What is the iPhone X?
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Where recent iPhones have had displays with a screen ratio of 16:9 plus areas at the top and bottom of the phone, this one has a longer display which covers almost the whole of the phone’s front, with a screen shape of 19.49:9. It looks very different from what has come before.
The antenna band is stainless steel, first seen on the iPhone 4 and replaced by aluminium on the iPhone 6 and forwards. Here, though, it’s polished within an inch of its life so it shines like crazy. The result is a very high-end look. Like the iPhone 8 and 8 Plus, the back of the phone is glass, and the most durable yet in a smartphone, Apple claims. Certainly, in my 10 days with the phone it hasn’t picked up a single scratch.
It comes in two colours: that staple Apple dark shade, space grey, and a lighter silver. Uniquely for Apple, this time the frame round the front of the phone is black on both models – usually a lighter-coloured back means a white frame on the front. Not this time, because Apple wants the sensor block on the front of the screen to blend in as best it can. The silver version, incidentally, isn’t quite the same colour as on the iPhone 8 and iPhone 8 Plus which has a greyer, colder shade to it. This one is more appealing, I’d say.
The other standout design feature is the sensor bar at the top of the phone. Apple calls it the TrueDepth camera system, but it’s colloquially called the notch because it takes a bite out of the top of the display. As it happens, I don’t mind the notch. It took me a few days to realise that I’d got used to it. It’s really noticeable at first and then, all of a sudden, you barely see it.
I think it’s there because Apple wanted a symmetrical styling to its phone, so the bezel around the display isn’t, as it is on other flagships like the Samsung Galaxy Note8, bigger at one end than the other. The bezel on the iPhone X is not the narrowest I’ve seen, but it’s exactly even all the way round.
Again, the wider bezel takes a little while to get used to, but I like it, it’s a solid, strong design statement.
This is the most handsome iPhone yet, and arguably among the most attractive smartphone designs from any company.
Now, that earlier screen ratio was handy for watching 16:9 widescreen content, for instance, and the new screen shows such content with black bars at either end. They’re not especially pronounced and I don’t have a problem with them.
You can also, with a tap, enlarge the movie you’re watching so it fills every available pixel, which means that firstly you’re losing part of the picture at the top and bottom of the image when you hold it in landscape format (although that's not an issue is you're watching a 2.35:1 ratio movie), and secondly you notice the notch. Oddly, the notch isn’t as bad as what you lose from the top and bottom with 16:9 content. It’s worth noting, though, that although the iPhone X has a bigger screen than the iPhone 8 Plus (5.8in against 5.5in), for watching 16:9 format stuff, the 8 Plus has a slightly larger image.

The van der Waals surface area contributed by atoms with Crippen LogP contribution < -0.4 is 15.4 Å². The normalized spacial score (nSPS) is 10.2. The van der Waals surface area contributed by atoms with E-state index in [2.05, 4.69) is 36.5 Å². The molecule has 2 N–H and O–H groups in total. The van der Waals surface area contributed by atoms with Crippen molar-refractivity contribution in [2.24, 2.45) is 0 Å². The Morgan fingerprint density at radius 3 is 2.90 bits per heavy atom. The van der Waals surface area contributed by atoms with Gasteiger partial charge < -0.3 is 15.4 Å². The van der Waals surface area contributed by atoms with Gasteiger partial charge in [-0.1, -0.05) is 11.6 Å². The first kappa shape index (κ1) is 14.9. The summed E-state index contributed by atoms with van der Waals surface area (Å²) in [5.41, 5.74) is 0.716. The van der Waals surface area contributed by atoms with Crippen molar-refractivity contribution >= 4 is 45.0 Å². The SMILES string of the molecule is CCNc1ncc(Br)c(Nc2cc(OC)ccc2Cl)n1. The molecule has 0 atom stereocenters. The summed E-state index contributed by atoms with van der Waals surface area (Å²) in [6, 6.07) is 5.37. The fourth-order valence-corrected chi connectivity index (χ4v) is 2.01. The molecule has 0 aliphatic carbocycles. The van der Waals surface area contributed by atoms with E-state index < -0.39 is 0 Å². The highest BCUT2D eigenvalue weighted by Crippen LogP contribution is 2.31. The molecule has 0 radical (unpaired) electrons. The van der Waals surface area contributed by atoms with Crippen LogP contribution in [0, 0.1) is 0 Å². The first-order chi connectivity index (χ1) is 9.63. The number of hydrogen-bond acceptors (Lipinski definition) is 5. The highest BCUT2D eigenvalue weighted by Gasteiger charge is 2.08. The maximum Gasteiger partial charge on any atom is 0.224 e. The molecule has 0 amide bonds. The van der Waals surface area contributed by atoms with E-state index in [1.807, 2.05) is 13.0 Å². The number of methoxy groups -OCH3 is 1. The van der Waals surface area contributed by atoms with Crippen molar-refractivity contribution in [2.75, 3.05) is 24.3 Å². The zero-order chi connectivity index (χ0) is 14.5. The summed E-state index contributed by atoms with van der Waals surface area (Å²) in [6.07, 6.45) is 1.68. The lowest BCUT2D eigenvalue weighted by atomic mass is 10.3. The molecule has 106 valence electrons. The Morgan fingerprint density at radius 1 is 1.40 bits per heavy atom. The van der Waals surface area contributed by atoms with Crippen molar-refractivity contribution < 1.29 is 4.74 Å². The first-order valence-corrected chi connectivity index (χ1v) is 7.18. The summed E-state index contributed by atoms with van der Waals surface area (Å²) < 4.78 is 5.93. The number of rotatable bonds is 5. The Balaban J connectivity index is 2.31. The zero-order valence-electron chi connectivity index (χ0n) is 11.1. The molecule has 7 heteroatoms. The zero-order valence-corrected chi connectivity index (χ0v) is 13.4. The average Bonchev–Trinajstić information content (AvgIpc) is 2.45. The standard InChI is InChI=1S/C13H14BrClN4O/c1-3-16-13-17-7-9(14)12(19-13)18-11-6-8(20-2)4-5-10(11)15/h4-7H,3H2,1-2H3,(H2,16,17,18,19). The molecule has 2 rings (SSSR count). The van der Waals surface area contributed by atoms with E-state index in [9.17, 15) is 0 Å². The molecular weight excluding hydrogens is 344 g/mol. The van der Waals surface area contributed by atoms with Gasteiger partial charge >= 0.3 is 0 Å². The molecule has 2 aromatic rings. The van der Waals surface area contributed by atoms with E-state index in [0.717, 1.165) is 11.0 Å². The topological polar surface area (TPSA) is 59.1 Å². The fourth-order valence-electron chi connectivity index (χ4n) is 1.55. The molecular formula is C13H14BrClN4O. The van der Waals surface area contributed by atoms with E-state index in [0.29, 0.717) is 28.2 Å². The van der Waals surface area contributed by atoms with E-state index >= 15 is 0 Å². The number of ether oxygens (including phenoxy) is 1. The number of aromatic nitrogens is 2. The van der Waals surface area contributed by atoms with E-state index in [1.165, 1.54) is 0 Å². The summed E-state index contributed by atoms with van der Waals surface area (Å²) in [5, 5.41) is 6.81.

Smartphone OLED screens can be prone to strange colour results – as reviews of the recent Google Pixel 2 XL have reported – but Apple has worked hard and result is extremely good colour management. It’s true, as you angle the screen away from you, the blue caste which is a characteristic of OLED is visible. However, it’s barely seen if you’re watching a movie in landscape orientation, for instance, so it’s not an issue even if two people are watching the same iPhone X side-by-side in this way.
And the speakers on this new generation of iPhones make it sound pretty good, too. Apple says they’re 35 per cent louder than on the iPhone 7. Whatever, the audio is sharp and clear.
Back to the display. It also looks good and definitely better than the iPhone 8 Plus because of its resolution. Here, there are 458 pixels per inch, against the 401ppi of the iPhone 8 Plus, the previous high-water mark for pixel density on an iPhone.
Home Button and Face ID
Other manufacturers have moved their fingerprint sensors, too. Some have put them on the back of the phone (including Samsung, whose recent fingerprint sensor placement, just alongside the twin cameras, has been widely criticised). Some companies, like Sony Mobile, have put the sensor in the power button.
So what has Apple done? They’ve chucked it away. Crazy, right, when the sensor was so quick, so reliable and so secure?
Well, Apple says it’s replaced it with something even better, and it may be right. Goodbye Touch ID (although if you really miss it, you can still find it on the iPhone 8 and 8 Plus), hello Face ID.
This is facial recognition, achieved through that TrueDepth camera system embedded in the notch on the screen’s display. It uses a series of elements which project 30,000 unseen dots on to your face to create a depth map and work out if it’s you.
It’s not an iris sensor. It needs to see your eyes, nose and mouth to work. And it’s amazing.